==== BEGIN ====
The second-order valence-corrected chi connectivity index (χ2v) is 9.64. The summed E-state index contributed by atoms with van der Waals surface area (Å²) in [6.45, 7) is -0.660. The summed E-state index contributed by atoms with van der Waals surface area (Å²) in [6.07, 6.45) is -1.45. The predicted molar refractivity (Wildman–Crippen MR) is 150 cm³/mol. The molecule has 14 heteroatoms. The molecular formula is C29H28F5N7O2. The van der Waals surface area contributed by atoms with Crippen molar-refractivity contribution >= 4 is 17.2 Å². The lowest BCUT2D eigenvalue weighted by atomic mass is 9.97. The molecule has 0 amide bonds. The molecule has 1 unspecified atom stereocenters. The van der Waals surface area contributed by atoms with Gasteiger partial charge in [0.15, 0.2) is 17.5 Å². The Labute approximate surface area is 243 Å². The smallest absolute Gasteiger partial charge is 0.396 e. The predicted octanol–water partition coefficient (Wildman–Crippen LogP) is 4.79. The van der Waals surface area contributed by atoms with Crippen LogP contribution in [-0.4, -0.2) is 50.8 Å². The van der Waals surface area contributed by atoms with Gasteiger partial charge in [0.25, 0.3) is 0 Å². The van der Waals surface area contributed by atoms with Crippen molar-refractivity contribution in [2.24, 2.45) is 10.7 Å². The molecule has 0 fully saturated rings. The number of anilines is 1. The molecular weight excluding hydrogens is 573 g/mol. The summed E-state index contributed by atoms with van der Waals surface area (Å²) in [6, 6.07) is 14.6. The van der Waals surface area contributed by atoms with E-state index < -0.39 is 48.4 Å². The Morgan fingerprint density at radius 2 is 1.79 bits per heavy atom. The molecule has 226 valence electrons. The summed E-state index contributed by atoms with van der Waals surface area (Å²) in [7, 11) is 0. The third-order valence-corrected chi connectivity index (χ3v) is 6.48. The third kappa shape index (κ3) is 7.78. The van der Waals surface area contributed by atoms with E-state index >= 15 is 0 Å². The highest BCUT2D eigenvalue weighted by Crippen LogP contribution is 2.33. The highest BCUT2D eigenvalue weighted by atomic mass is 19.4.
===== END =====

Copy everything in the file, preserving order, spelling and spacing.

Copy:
The second-order valence-corrected chi connectivity index (χ2v) is 9.64. The summed E-state index contributed by atoms with van der Waals surface area (Å²) in [6.45, 7) is -0.660. The summed E-state index contributed by atoms with van der Waals surface area (Å²) in [6.07, 6.45) is -1.45. The predicted molar refractivity (Wildman–Crippen MR) is 150 cm³/mol. The molecule has 14 heteroatoms. The molecular formula is C29H28F5N7O2. The van der Waals surface area contributed by atoms with Crippen molar-refractivity contribution >= 4 is 17.2 Å². The lowest BCUT2D eigenvalue weighted by atomic mass is 9.97. The molecule has 0 amide bonds. The molecule has 1 unspecified atom stereocenters. The van der Waals surface area contributed by atoms with Gasteiger partial charge in [0.15, 0.2) is 17.5 Å². The Labute approximate surface area is 243 Å². The smallest absolute Gasteiger partial charge is 0.396 e. The predicted octanol–water partition coefficient (Wildman–Crippen LogP) is 4.79. The van der Waals surface area contributed by atoms with Crippen LogP contribution in [-0.4, -0.2) is 50.8 Å². The van der Waals surface area contributed by atoms with Gasteiger partial charge in [0.25, 0.3) is 0 Å². The van der Waals surface area contributed by atoms with Crippen molar-refractivity contribution in [2.24, 2.45) is 10.7 Å². The molecule has 0 fully saturated rings. The number of anilines is 1. The molecular weight excluding hydrogens is 573 g/mol. The summed E-state index contributed by atoms with van der Waals surface area (Å²) in [6, 6.07) is 14.6. The van der Waals surface area contributed by atoms with E-state index < -0.39 is 48.4 Å². The Morgan fingerprint density at radius 2 is 1.79 bits per heavy atom. The molecule has 226 valence electrons. The summed E-state index contributed by atoms with van der Waals surface area (Å²) in [7, 11) is 0. The third-order valence-corrected chi connectivity index (χ3v) is 6.48. The third kappa shape index (κ3) is 7.78. The van der Waals surface area contributed by atoms with E-state index >= 15 is 0 Å². The highest BCUT2D eigenvalue weighted by Crippen LogP contribution is 2.33. The highest BCUT2D eigenvalue weighted by atomic mass is 19.4.